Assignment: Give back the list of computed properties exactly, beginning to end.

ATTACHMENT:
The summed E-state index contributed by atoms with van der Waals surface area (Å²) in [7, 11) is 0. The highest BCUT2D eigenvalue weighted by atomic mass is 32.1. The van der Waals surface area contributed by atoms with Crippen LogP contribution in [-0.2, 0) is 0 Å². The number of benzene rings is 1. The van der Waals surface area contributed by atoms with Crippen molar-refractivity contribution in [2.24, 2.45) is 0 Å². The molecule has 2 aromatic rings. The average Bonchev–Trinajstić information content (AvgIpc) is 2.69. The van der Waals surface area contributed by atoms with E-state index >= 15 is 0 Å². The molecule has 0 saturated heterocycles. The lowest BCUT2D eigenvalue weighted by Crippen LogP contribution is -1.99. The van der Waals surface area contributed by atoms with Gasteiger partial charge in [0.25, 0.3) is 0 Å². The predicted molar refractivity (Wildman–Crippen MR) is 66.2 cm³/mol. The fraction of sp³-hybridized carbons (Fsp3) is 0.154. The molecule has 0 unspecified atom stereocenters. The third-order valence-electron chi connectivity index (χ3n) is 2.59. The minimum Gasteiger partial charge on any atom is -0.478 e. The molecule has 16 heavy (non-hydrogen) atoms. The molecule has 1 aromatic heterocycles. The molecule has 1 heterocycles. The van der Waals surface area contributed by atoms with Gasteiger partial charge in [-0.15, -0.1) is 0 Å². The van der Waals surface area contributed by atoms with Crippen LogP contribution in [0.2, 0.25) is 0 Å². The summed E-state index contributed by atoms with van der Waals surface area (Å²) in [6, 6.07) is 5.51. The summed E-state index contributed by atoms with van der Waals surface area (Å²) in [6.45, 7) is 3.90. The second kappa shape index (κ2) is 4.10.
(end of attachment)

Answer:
The summed E-state index contributed by atoms with van der Waals surface area (Å²) in [7, 11) is 0. The highest BCUT2D eigenvalue weighted by atomic mass is 32.1. The van der Waals surface area contributed by atoms with Crippen LogP contribution in [-0.2, 0) is 0 Å². The number of benzene rings is 1. The van der Waals surface area contributed by atoms with Crippen molar-refractivity contribution in [2.24, 2.45) is 0 Å². The molecule has 2 aromatic rings. The average Bonchev–Trinajstić information content (AvgIpc) is 2.69. The van der Waals surface area contributed by atoms with E-state index >= 15 is 0 Å². The molecule has 0 saturated heterocycles. The lowest BCUT2D eigenvalue weighted by Crippen LogP contribution is -1.99. The van der Waals surface area contributed by atoms with Gasteiger partial charge in [0.25, 0.3) is 0 Å². The predicted molar refractivity (Wildman–Crippen MR) is 66.2 cm³/mol. The fraction of sp³-hybridized carbons (Fsp3) is 0.154. The molecule has 0 unspecified atom stereocenters. The third-order valence-electron chi connectivity index (χ3n) is 2.59. The minimum Gasteiger partial charge on any atom is -0.478 e. The molecule has 16 heavy (non-hydrogen) atoms. The molecule has 1 aromatic heterocycles. The molecule has 1 heterocycles. The van der Waals surface area contributed by atoms with Gasteiger partial charge in [-0.15, -0.1) is 0 Å². The van der Waals surface area contributed by atoms with Crippen LogP contribution in [0.2, 0.25) is 0 Å². The summed E-state index contributed by atoms with van der Waals surface area (Å²) in [6, 6.07) is 5.51. The summed E-state index contributed by atoms with van der Waals surface area (Å²) in [6.45, 7) is 3.90. The second kappa shape index (κ2) is 4.10.